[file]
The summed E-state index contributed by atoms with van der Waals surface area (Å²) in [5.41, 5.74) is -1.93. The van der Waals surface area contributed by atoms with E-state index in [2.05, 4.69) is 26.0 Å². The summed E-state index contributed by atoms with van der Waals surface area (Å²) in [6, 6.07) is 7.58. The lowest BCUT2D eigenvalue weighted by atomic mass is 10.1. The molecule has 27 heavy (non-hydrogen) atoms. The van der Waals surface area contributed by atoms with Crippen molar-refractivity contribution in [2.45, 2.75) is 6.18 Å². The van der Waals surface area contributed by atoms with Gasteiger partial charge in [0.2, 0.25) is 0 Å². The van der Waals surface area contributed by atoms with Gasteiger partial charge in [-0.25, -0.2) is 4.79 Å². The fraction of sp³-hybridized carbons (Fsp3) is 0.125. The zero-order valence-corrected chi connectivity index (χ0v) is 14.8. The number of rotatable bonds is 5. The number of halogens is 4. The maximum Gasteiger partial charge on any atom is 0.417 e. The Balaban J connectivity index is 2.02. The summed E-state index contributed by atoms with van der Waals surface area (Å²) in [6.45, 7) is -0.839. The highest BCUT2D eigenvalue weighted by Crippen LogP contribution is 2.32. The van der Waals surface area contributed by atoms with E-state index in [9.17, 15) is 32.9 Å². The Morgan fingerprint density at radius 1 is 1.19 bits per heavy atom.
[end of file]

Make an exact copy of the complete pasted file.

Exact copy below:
The summed E-state index contributed by atoms with van der Waals surface area (Å²) in [5.41, 5.74) is -1.93. The van der Waals surface area contributed by atoms with E-state index in [2.05, 4.69) is 26.0 Å². The summed E-state index contributed by atoms with van der Waals surface area (Å²) in [6, 6.07) is 7.58. The lowest BCUT2D eigenvalue weighted by atomic mass is 10.1. The molecule has 27 heavy (non-hydrogen) atoms. The van der Waals surface area contributed by atoms with Crippen molar-refractivity contribution in [2.45, 2.75) is 6.18 Å². The van der Waals surface area contributed by atoms with Gasteiger partial charge in [0.2, 0.25) is 0 Å². The van der Waals surface area contributed by atoms with Gasteiger partial charge in [-0.25, -0.2) is 4.79 Å². The fraction of sp³-hybridized carbons (Fsp3) is 0.125. The zero-order valence-corrected chi connectivity index (χ0v) is 14.8. The number of rotatable bonds is 5. The number of halogens is 4. The maximum Gasteiger partial charge on any atom is 0.417 e. The Balaban J connectivity index is 2.02. The summed E-state index contributed by atoms with van der Waals surface area (Å²) in [6.45, 7) is -0.839. The highest BCUT2D eigenvalue weighted by Crippen LogP contribution is 2.32. The van der Waals surface area contributed by atoms with E-state index in [9.17, 15) is 32.9 Å². The Morgan fingerprint density at radius 1 is 1.19 bits per heavy atom.